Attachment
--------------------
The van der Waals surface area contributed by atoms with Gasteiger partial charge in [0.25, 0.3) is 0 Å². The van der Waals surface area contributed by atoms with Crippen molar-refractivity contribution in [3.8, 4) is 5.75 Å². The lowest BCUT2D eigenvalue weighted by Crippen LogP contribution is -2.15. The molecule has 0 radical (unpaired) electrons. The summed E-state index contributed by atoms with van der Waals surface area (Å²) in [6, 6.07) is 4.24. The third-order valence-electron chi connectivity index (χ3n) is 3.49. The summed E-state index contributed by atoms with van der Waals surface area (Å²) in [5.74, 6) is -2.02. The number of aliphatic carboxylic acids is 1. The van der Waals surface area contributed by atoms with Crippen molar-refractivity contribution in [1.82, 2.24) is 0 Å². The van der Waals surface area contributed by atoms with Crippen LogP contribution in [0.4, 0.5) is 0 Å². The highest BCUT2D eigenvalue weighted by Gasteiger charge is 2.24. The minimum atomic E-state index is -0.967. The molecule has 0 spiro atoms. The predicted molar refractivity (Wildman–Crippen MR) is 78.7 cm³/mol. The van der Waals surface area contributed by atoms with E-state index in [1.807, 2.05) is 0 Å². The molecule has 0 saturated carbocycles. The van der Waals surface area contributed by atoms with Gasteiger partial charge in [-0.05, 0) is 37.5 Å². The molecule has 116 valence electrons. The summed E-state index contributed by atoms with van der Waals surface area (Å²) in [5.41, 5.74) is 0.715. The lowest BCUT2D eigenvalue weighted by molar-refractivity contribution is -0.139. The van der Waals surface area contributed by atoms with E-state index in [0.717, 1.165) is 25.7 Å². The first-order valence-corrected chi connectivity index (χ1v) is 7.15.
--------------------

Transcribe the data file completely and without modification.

The van der Waals surface area contributed by atoms with Gasteiger partial charge in [0.25, 0.3) is 0 Å². The van der Waals surface area contributed by atoms with Crippen molar-refractivity contribution in [3.8, 4) is 5.75 Å². The lowest BCUT2D eigenvalue weighted by Crippen LogP contribution is -2.15. The molecule has 0 radical (unpaired) electrons. The summed E-state index contributed by atoms with van der Waals surface area (Å²) in [6, 6.07) is 4.24. The third-order valence-electron chi connectivity index (χ3n) is 3.49. The summed E-state index contributed by atoms with van der Waals surface area (Å²) in [5.74, 6) is -2.02. The number of aliphatic carboxylic acids is 1. The van der Waals surface area contributed by atoms with Crippen molar-refractivity contribution in [1.82, 2.24) is 0 Å². The van der Waals surface area contributed by atoms with Crippen LogP contribution in [0.4, 0.5) is 0 Å². The highest BCUT2D eigenvalue weighted by Gasteiger charge is 2.24. The minimum atomic E-state index is -0.967. The molecule has 0 spiro atoms. The predicted molar refractivity (Wildman–Crippen MR) is 78.7 cm³/mol. The van der Waals surface area contributed by atoms with E-state index in [1.807, 2.05) is 0 Å². The molecule has 0 saturated carbocycles. The van der Waals surface area contributed by atoms with Gasteiger partial charge in [-0.05, 0) is 37.5 Å². The molecule has 116 valence electrons. The summed E-state index contributed by atoms with van der Waals surface area (Å²) in [5.41, 5.74) is 0.715. The lowest BCUT2D eigenvalue weighted by molar-refractivity contribution is -0.139. The van der Waals surface area contributed by atoms with E-state index in [0.717, 1.165) is 25.7 Å². The first-order valence-corrected chi connectivity index (χ1v) is 7.15.